New Resident Guide for Motorcycle Riders

By: Kathy Teel July 9, 2012
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When you relocate to a new state, one of the first things you have to do is learn about the differences in traffic laws. Motorcycle riders especially need to be aware of how they might be affected by motorcycle laws in their new home state.

While many people will move easily from one state to another, it is not uncommon for a state to require someone to retake their motorcycle driving test, or to retrofit their bikes to meet new state specifications.

Motorcycle Laws in Different States

Motorcycle laws differ from place to place. Below are some questions to ask about motorcycle laws when you move from one state to another:

  • Does my new state accept the motorcycle license/endorsement from my old state?
  • If not, are motorcycle practice tests and road sign practice tests available to help me study for the driving test?
  • Is eye protection required under current motorcycle laws?
  • What is the maximum handlebar height allowed in this state? What is the minimum?
  • Are there restrictions on the use of helmet speakers?
  • Does my new state have a list of acoustical criteria? (In other words, how loud can my motorcycle be and not get a ticket?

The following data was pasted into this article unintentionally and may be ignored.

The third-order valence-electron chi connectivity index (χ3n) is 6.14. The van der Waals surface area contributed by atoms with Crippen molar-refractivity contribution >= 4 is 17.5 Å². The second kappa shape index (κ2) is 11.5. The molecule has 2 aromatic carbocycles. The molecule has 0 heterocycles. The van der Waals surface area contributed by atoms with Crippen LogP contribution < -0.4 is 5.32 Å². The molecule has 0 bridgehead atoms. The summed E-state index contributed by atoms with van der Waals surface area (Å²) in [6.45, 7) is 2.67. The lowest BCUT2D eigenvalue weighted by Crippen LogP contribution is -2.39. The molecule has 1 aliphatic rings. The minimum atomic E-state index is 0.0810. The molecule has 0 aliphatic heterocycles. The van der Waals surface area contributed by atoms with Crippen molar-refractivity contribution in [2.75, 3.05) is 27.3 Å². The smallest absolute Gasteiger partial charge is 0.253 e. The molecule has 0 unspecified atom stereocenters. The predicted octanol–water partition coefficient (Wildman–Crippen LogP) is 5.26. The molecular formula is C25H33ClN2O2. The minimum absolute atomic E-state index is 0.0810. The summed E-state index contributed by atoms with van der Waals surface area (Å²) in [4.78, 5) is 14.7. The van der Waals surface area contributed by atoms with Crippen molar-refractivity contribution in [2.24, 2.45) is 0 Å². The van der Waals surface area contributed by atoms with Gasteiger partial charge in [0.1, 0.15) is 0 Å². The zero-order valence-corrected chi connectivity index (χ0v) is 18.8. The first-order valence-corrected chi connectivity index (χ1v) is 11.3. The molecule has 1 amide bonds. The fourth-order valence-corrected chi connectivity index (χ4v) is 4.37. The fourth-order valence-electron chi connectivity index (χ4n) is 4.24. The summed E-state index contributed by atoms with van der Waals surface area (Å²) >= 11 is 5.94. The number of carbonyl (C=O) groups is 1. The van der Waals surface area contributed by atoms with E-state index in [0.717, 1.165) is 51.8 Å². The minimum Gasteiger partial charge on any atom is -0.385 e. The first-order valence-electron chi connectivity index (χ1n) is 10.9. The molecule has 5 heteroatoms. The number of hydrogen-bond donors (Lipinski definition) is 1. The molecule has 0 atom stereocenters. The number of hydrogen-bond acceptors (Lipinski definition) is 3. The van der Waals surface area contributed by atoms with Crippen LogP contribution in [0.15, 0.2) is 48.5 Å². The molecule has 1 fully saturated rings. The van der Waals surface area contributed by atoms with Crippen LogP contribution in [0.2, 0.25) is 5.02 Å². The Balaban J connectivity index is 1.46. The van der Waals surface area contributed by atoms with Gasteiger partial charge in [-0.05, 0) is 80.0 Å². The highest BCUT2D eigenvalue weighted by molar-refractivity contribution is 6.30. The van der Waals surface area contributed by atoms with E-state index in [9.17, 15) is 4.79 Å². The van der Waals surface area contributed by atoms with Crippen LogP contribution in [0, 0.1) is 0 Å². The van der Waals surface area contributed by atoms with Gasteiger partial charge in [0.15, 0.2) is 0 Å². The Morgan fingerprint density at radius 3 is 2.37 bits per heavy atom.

• Are two motorcycles allowed to operate abreast in the same lane?
  • How often must I have my motorcycle inspected?
  • What are the motorbike insurance requirements?
  • What is the minimum operator age?
  • At what age may a person get a motorcycle permit?
  • Must I have rider education certification in order to operate my motorcycle?
  • Is a safety helmet required for passengers under the age of 18?
  • Are turn signals, mufflers, and side mirrors required?
  • How long do I have after moving to a new state to register my motorcycle?
  • Once I have a motorcycle license issued from my new state, how long do I have before I have to renew it?

Moving your Motorcycle to a New State

When you move to a new state, make sure to check with your local DMV about your new state’s requirements for driving a motorbike. You should also check out your new state's motorcycle manual for traffic laws, road signs and safe-riding tips. Motorcycles can be fun and efficient, and if you meet all the guidelines, you can drive yours for years to come.

Are you a biker who's recently moved to a new state? How did you learn your new home's motorcycle laws and other requirements?

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